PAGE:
Patients, Not Profit Margins, Need to be Insurers’ Priority

It seems like an easy question: Do you want your doctor to provide the best medical care for you? It should be that easy, but apparently, it’s not.

As a longtime advocate for cancer patients, I have often helped them battle insurance industry bureaucracy for the treatments and coverage they needed. I always asked one simple question of the insurance executive or medical director: “If this was your mother, your son, your best friend — wouldn’t you want them to have the very best treatment?”

I always felt it was important to put a face in the conversation, which otherwise could easily get bogged down by sterile discussion about insurance policy design and coverage. Often, that question went unanswered, and it was clear the patient’s care was not the priority.

When I recently read the stunning admission by a former medical director of Aetna, one of the nation’s largest health insurers, that he never reviewed a patient’s medical records when deciding whether to approve or deny claims, I can’t say I was surprised.

In fact, I’m surprised it took so long for such an egregious act to be exposed and for a light to shine on health insurers and their process for determining what is best for patients.

And if you’ve been through the grueling experience of trying to get a treatment or medication approved by your insurance company, you’re probably not surprised, either. Likely, you were told your recommended treatment or medication wasn’t medically necessary, wasn’t medically justified or wasn’t in-network. If you didn’t have a really savvy support system behind you or the time to fight these paperwork and phone call battles, you very likely gave up and settled for different care than you wanted or paid more to go out of network.    

If that’s you, then you’re not alone. In fact, state insurance and health care officials everywhere should be asking how many patients out there have been harmed by sloppy reviews and incompetent decision-making by insurance companies.

Those of us who advocate for patients know how damaging the system can be. Action is long overdue for patients to get the insurance benefits they pay for and deserve.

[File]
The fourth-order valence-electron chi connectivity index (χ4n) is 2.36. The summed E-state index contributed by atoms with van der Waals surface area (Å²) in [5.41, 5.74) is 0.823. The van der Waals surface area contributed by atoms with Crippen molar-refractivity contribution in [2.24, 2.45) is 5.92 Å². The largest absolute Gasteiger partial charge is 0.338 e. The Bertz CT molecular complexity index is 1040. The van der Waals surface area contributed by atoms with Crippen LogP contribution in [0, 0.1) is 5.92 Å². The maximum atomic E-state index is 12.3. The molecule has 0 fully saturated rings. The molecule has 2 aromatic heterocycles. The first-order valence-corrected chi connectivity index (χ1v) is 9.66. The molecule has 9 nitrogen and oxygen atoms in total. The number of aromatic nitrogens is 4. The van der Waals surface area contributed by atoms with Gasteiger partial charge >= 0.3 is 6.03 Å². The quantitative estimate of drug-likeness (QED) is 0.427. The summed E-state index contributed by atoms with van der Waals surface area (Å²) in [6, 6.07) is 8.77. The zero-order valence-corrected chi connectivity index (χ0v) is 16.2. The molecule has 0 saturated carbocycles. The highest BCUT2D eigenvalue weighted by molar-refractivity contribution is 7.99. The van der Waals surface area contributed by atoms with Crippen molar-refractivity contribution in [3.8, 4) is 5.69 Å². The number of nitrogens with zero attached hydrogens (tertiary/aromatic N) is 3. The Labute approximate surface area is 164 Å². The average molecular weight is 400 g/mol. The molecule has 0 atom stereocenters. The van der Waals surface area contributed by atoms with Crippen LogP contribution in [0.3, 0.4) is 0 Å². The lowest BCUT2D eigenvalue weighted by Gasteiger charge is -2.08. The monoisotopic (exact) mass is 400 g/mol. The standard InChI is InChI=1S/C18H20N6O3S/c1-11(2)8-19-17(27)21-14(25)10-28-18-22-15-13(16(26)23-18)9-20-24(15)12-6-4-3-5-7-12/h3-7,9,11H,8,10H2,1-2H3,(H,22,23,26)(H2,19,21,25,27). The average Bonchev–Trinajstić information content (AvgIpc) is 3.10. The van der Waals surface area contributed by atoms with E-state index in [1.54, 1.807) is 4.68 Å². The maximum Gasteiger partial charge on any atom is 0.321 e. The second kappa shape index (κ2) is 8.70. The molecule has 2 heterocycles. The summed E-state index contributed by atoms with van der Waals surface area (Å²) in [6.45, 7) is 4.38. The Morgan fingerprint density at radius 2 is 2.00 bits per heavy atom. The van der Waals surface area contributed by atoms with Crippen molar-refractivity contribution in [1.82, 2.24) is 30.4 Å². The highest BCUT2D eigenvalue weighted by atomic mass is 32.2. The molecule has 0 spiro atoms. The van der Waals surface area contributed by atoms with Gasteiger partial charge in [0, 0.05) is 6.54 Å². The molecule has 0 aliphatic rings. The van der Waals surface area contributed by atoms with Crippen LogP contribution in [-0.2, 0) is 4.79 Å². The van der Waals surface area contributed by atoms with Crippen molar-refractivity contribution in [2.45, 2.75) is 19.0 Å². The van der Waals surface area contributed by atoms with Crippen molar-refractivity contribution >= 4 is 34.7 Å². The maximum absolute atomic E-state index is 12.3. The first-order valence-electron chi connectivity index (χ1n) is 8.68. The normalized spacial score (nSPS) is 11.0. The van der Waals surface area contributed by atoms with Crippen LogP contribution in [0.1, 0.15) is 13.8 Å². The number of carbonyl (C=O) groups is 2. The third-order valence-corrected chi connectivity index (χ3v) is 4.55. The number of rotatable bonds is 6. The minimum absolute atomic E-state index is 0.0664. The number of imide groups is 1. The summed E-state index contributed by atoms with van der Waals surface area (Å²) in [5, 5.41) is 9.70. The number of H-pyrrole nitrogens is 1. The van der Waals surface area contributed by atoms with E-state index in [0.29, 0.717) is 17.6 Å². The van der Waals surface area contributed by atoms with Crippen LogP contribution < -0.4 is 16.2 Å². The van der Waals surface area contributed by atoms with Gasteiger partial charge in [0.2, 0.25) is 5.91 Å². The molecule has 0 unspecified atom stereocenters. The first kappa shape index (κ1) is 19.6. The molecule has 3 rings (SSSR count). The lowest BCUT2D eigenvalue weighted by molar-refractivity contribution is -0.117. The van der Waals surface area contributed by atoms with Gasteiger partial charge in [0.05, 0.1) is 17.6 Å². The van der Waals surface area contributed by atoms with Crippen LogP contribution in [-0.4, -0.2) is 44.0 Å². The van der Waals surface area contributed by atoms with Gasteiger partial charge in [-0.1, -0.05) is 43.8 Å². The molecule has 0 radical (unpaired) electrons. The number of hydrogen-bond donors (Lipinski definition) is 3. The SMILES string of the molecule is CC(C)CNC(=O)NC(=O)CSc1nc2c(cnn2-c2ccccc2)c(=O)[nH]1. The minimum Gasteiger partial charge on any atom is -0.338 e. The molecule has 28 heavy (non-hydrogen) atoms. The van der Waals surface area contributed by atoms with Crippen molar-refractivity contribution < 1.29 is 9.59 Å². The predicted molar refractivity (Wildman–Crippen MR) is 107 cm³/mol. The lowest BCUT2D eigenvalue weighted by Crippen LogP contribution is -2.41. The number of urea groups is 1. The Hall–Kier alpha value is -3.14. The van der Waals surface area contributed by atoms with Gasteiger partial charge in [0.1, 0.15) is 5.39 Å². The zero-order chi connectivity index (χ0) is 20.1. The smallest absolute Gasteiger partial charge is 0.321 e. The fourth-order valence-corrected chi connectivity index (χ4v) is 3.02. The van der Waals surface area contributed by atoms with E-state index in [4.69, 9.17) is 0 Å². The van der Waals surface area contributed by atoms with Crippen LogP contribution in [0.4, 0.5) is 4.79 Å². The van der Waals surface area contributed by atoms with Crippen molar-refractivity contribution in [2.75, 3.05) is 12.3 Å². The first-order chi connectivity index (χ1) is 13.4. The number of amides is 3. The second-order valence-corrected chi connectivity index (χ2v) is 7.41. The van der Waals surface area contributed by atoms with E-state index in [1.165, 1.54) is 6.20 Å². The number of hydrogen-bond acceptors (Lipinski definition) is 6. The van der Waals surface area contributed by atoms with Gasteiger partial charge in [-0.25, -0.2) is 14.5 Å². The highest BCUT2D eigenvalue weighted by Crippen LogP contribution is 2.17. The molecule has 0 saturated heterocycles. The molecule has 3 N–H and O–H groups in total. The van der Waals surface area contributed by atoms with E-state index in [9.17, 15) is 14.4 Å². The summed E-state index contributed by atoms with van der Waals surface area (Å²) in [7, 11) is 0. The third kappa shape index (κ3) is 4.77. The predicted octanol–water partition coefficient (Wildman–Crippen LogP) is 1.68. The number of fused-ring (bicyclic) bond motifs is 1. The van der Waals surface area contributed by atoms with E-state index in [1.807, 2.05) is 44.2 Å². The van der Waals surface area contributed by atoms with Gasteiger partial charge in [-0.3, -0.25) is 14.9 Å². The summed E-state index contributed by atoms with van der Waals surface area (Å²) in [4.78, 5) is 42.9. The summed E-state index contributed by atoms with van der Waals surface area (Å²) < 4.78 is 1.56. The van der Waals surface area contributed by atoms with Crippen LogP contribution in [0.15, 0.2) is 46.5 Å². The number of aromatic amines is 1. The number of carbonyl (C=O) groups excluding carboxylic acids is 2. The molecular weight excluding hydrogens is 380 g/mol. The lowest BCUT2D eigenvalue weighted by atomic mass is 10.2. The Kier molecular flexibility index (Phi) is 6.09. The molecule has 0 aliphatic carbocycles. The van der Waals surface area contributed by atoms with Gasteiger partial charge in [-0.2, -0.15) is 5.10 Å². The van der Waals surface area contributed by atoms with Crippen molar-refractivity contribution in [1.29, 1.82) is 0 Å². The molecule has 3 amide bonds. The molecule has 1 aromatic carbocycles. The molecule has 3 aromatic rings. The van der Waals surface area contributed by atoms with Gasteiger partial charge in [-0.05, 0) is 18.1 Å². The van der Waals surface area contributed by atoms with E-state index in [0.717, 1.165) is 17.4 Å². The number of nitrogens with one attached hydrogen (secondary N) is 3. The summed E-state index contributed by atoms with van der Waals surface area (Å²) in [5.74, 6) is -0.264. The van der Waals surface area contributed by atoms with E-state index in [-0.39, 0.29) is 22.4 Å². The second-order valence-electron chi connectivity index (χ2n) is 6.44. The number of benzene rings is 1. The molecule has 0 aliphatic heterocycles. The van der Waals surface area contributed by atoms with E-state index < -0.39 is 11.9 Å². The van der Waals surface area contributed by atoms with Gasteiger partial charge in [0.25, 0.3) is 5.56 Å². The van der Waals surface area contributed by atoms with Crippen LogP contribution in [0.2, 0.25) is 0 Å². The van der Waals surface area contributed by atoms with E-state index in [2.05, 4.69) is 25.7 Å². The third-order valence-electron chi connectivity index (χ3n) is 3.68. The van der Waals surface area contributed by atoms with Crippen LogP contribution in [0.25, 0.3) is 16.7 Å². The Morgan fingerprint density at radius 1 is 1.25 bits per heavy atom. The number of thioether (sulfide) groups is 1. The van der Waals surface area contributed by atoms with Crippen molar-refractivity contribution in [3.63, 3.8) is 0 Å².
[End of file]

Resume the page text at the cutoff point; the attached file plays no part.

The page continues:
I hope this breathes new life into all of you who have been defeated by insurance companies. Recently, a hashtag helped bring change to a part of society that has desperately needed change, and it brought victims the courage to speak up. This news makes me wonder if we should all come together and ask #whatsinsurancefor?

Instead of allowing insurers to obfuscate patient and physician requests for timely and high-quality care, maybe it’s time for real public outrage that demands more accountability and transparency on how insurance determinations are made.

It’s a wonder it’s taken this long. Thirty-three years ago, I began my career in the health care field, working to implement insurance programs at physician practices and then overseeing insurance contracting for one of the nation’s most prestigious cancer centers. I saw firsthand the denials of patients’ needs and the frustration from physicians, patients and their families because they simply could not access the care they needed. And they didn’t know why.

Let’s demand change. If you’ve been denied coverage or care by your insurer, tell your story. Tell it to your state’s insurance commissioner, your state’s attorney general, your local legislator – anyone who will listen. Let’s demand that all insurers make coverage determinations based on the best interests of the patient, not their profit margin. Let’s demand that insurers have clinical experts reviewing physician and patient requests to provide fair and unbiased opinions.

And let’s make sure that patients get the care we would all want for our mothers, sons and best friends.

Patricia J. Goldsmith is chief executive officer of CancerCare.

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